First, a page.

Oct 24 2014
Listen very carefully: Tell your kids to go into the other room. Turn down the volume, or put on your headphones. And watch this video of some very adorable little girls dropping some very graphic language in the name of feminism (NSFW!!!): Read the rest of this entry →
Oct 23 2014
As soon as the ultrasound revealed that my wife, Abi, was pregnant with a boy, I started worrying about the bris. Not worrying about who would perform it, or where we would order the cold cuts from, but about the conversation I would inevitably have to have with Abi about the fact that I didn’t want our son to have one.
Being an accomplished catastrophist, I have a knack (and a formalized strategy) for making things seem worse than they actually are, and when it finally came time to have the dreaded summit with Abi about the dissection of my future son’s penis, it didn’t go anything like I had anticipated. It wasn’t stilted or awkward or painful, it wasn’t violent or even dramatic. I said, “Look—I don’t want Elijah to have a bris. It’s a medical procedure and it should be done in a hospital by a physician.”
She patted me on the shoulder and replied, “Gabe, I know you hate being Jewish; it’s OK. We’re having a bris and that’s it.” Read the rest of this entry →
Parenting a preschooler can sometimes feel immense and impossible. The sheer fact that my kid might have lifelong memories of something I did or said haunts me at night. I’ve already trudged through the muddy waters of newborn and toddler stuff and came out (barely) on the other side with some sense of confidence and strategy. But with my firstborn, I wake up each day to unknowns and I’m often up at night Googling how to best connect with him.
I have found that if I’ve talked with my son about something, it helps tremendously if the concept is reinforced by some sort of media. For example, we’ve been talking a lot about wasting water. Money and worth, in general, are very hard concepts for small children to wrap their brains around. I initially tried with “water costs money” and that approach was a giant intangible fail. So now, when the water is running while he is watching his tongue dance in the mirror, I tell him that we don’t want to waste water because it is a precious resource and it might go away someday. Just like the trees in “The Lorax.” He seemed to get that. Read the rest of this entry →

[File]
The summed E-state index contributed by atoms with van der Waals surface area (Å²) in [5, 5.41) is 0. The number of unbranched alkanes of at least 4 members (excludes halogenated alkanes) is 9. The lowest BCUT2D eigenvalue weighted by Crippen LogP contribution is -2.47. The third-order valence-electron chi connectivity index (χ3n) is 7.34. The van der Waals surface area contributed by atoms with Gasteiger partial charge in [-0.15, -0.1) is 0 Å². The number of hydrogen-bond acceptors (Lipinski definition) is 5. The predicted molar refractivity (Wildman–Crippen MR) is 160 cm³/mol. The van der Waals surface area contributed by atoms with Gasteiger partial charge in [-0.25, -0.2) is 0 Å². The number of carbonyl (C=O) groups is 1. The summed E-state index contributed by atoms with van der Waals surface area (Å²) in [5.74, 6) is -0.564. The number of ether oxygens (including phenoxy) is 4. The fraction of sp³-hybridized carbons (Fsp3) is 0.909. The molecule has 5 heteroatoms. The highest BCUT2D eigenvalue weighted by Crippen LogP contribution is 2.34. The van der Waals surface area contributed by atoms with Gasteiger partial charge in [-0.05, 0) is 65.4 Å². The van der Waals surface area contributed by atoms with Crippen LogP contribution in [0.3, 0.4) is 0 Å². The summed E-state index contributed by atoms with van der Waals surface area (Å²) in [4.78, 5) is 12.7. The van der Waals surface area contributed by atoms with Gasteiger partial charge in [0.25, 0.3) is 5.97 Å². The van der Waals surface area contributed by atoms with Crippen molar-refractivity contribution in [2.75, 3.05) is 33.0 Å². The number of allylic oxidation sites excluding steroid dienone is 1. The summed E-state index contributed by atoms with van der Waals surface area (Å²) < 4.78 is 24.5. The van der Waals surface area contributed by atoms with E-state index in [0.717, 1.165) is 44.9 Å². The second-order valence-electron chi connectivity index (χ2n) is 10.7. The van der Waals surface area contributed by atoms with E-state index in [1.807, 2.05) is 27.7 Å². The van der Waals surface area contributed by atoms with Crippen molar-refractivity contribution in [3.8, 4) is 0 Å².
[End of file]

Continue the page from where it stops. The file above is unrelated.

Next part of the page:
Oct 22 2014
I knew bat mitzvahs were a bad idea. I told my husband this in 2001, about 20 minutes after we returned from the hospital with our two new daughters and he said, “My parents want to know when the baby namings will be.”
I like to think of the baby naming as a “bris for girls,” a custom created by Reform Jews rather than God and therefore, in my mind, totally optional. So, over babies crying, I hollered as best I could—given the fresh incision across my abdomen—that there’d be no baby namings. Then, as I struggled to attach a newborn to each of my nipples, I added, “And there’ll be no bat mitzvahs either. So tell your parents not even to ask.”
But they did ask, and so did my husband, who typically asks for nothing. Read the rest of this entry →
Need a night out on the town, sans kids? Of course you do! Which is why if you live in New York or plan to visit the big apple soon, you’ll definitely want to enter our latest giveaway to win a pair of tickets to see this hilarious show critics call “hysterical, heartfelt, timely and poignant.”
“My Son The Waiter: A Jewish Tragedy” is Brad Zimmerman’s hilarious and inspiring story about the grit and passion required to “make it” as an artist, and the sweet rewards that come from never giving up on your dream, even when it means waiting tables for 29 years. It’s the only “tragedy” that’s been dubbed “90 minutes of non-stop laughter.”
The show is playing at Stage 72 – Triad Theatre in New York City. We have one pair of tickets to give away to a lucky reader to choose a date that works for them (excluding Saturday nights). To enter the giveaway, please fill out the form below and we’ll choose a winner next Wednesday, October 29th. To learn more about the show, check out the website here.